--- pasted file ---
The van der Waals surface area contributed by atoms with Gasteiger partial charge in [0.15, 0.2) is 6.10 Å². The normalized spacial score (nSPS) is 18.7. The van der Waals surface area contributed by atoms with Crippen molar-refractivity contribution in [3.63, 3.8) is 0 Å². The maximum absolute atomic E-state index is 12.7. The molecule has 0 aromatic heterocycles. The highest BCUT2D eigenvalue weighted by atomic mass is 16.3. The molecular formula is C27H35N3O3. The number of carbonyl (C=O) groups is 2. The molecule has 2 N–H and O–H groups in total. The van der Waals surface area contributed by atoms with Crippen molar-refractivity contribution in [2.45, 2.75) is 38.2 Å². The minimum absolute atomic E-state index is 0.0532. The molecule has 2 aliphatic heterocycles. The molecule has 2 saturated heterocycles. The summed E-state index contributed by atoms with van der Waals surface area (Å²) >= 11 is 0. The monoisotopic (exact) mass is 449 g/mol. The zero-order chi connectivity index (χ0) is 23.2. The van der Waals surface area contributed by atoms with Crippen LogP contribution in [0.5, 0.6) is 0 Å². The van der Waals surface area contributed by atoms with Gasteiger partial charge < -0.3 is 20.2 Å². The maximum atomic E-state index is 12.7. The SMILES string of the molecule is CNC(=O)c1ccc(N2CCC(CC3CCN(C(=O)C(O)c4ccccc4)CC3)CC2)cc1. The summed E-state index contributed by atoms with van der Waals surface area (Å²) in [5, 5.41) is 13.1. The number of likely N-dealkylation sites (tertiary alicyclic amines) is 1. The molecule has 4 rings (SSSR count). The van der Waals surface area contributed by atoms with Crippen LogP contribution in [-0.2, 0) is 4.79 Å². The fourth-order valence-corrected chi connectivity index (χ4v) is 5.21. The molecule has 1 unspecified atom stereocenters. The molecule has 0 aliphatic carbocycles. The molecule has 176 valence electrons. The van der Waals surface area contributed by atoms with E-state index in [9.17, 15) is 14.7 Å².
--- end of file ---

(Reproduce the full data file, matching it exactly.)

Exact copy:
The van der Waals surface area contributed by atoms with Gasteiger partial charge in [0.15, 0.2) is 6.10 Å². The normalized spacial score (nSPS) is 18.7. The van der Waals surface area contributed by atoms with Crippen molar-refractivity contribution in [3.63, 3.8) is 0 Å². The maximum absolute atomic E-state index is 12.7. The molecule has 0 aromatic heterocycles. The highest BCUT2D eigenvalue weighted by atomic mass is 16.3. The molecular formula is C27H35N3O3. The number of carbonyl (C=O) groups is 2. The molecule has 2 N–H and O–H groups in total. The van der Waals surface area contributed by atoms with Crippen molar-refractivity contribution in [2.45, 2.75) is 38.2 Å². The minimum absolute atomic E-state index is 0.0532. The molecule has 2 aliphatic heterocycles. The molecule has 2 saturated heterocycles. The summed E-state index contributed by atoms with van der Waals surface area (Å²) >= 11 is 0. The monoisotopic (exact) mass is 449 g/mol. The zero-order chi connectivity index (χ0) is 23.2. The van der Waals surface area contributed by atoms with Crippen LogP contribution in [0.5, 0.6) is 0 Å². The van der Waals surface area contributed by atoms with Gasteiger partial charge < -0.3 is 20.2 Å². The maximum atomic E-state index is 12.7. The SMILES string of the molecule is CNC(=O)c1ccc(N2CCC(CC3CCN(C(=O)C(O)c4ccccc4)CC3)CC2)cc1. The summed E-state index contributed by atoms with van der Waals surface area (Å²) in [5, 5.41) is 13.1. The number of likely N-dealkylation sites (tertiary alicyclic amines) is 1. The molecule has 4 rings (SSSR count). The van der Waals surface area contributed by atoms with Crippen LogP contribution in [-0.2, 0) is 4.79 Å². The fourth-order valence-corrected chi connectivity index (χ4v) is 5.21. The molecule has 1 unspecified atom stereocenters. The molecule has 0 aliphatic carbocycles. The molecule has 176 valence electrons. The van der Waals surface area contributed by atoms with E-state index in [9.17, 15) is 14.7 Å².